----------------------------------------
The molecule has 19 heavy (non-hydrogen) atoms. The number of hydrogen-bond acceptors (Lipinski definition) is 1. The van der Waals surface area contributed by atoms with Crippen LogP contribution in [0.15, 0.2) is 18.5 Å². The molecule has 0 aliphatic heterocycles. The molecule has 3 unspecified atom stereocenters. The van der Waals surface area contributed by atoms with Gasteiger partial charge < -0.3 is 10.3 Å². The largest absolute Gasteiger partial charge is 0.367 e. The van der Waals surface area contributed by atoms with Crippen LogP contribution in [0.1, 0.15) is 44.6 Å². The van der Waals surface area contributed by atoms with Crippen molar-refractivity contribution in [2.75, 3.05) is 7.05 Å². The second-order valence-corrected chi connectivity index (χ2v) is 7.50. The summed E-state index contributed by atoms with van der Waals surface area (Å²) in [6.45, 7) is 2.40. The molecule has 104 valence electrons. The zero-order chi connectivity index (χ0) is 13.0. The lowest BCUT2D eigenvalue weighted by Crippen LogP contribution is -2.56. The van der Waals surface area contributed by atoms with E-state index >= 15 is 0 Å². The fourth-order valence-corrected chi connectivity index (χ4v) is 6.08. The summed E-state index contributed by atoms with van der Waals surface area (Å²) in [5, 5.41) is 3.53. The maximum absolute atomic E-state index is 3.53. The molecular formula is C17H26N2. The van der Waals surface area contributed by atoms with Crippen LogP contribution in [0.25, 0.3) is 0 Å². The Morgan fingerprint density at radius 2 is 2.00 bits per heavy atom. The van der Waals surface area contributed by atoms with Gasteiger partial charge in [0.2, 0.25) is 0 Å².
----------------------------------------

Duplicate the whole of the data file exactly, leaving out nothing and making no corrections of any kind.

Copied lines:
The molecule has 19 heavy (non-hydrogen) atoms. The number of hydrogen-bond acceptors (Lipinski definition) is 1. The van der Waals surface area contributed by atoms with Crippen LogP contribution in [0.15, 0.2) is 18.5 Å². The molecule has 0 aliphatic heterocycles. The molecule has 3 unspecified atom stereocenters. The van der Waals surface area contributed by atoms with Gasteiger partial charge < -0.3 is 10.3 Å². The largest absolute Gasteiger partial charge is 0.367 e. The van der Waals surface area contributed by atoms with Crippen LogP contribution in [0.1, 0.15) is 44.6 Å². The van der Waals surface area contributed by atoms with Crippen molar-refractivity contribution in [2.75, 3.05) is 7.05 Å². The second-order valence-corrected chi connectivity index (χ2v) is 7.50. The summed E-state index contributed by atoms with van der Waals surface area (Å²) in [6.45, 7) is 2.40. The molecule has 104 valence electrons. The zero-order chi connectivity index (χ0) is 13.0. The lowest BCUT2D eigenvalue weighted by Crippen LogP contribution is -2.56. The van der Waals surface area contributed by atoms with E-state index >= 15 is 0 Å². The fourth-order valence-corrected chi connectivity index (χ4v) is 6.08. The summed E-state index contributed by atoms with van der Waals surface area (Å²) in [5, 5.41) is 3.53. The maximum absolute atomic E-state index is 3.53. The molecular formula is C17H26N2. The van der Waals surface area contributed by atoms with Crippen LogP contribution in [0.25, 0.3) is 0 Å². The Morgan fingerprint density at radius 2 is 2.00 bits per heavy atom. The van der Waals surface area contributed by atoms with Gasteiger partial charge in [0.2, 0.25) is 0 Å².